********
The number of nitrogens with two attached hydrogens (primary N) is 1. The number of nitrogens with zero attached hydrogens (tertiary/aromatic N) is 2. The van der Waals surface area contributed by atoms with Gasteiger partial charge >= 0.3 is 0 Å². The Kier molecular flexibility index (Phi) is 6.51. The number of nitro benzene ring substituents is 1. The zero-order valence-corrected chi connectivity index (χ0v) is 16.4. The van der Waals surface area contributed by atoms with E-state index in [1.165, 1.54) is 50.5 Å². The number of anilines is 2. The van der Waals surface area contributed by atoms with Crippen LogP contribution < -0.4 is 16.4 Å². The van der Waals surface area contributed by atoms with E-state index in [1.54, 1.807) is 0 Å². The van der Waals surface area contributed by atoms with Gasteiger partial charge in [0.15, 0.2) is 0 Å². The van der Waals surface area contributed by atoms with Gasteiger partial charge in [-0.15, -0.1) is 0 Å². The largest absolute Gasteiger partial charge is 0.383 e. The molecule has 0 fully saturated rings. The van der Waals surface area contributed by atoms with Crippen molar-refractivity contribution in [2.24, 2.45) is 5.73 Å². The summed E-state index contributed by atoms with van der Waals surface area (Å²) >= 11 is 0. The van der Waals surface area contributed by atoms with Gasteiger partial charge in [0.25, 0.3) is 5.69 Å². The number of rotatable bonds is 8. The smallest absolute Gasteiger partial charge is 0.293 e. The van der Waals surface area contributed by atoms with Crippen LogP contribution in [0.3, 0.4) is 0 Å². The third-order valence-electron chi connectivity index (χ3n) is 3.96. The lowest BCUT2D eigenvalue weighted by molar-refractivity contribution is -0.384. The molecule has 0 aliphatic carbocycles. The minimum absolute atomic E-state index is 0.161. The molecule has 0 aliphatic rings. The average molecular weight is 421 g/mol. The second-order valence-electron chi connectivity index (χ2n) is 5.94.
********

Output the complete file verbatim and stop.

The number of nitrogens with two attached hydrogens (primary N) is 1. The number of nitrogens with zero attached hydrogens (tertiary/aromatic N) is 2. The van der Waals surface area contributed by atoms with Gasteiger partial charge >= 0.3 is 0 Å². The Kier molecular flexibility index (Phi) is 6.51. The number of nitro benzene ring substituents is 1. The zero-order valence-corrected chi connectivity index (χ0v) is 16.4. The van der Waals surface area contributed by atoms with E-state index in [1.165, 1.54) is 50.5 Å². The number of anilines is 2. The van der Waals surface area contributed by atoms with Crippen LogP contribution < -0.4 is 16.4 Å². The van der Waals surface area contributed by atoms with E-state index in [1.54, 1.807) is 0 Å². The van der Waals surface area contributed by atoms with Gasteiger partial charge in [0.15, 0.2) is 0 Å². The van der Waals surface area contributed by atoms with Gasteiger partial charge in [-0.15, -0.1) is 0 Å². The largest absolute Gasteiger partial charge is 0.383 e. The molecule has 0 fully saturated rings. The van der Waals surface area contributed by atoms with Crippen molar-refractivity contribution in [2.24, 2.45) is 5.73 Å². The summed E-state index contributed by atoms with van der Waals surface area (Å²) >= 11 is 0. The van der Waals surface area contributed by atoms with Gasteiger partial charge in [0.25, 0.3) is 5.69 Å². The number of rotatable bonds is 8. The smallest absolute Gasteiger partial charge is 0.293 e. The van der Waals surface area contributed by atoms with Crippen LogP contribution in [0.3, 0.4) is 0 Å². The third-order valence-electron chi connectivity index (χ3n) is 3.96. The lowest BCUT2D eigenvalue weighted by molar-refractivity contribution is -0.384. The molecule has 0 aliphatic carbocycles. The minimum absolute atomic E-state index is 0.161. The molecule has 0 aliphatic rings. The average molecular weight is 421 g/mol. The second-order valence-electron chi connectivity index (χ2n) is 5.94.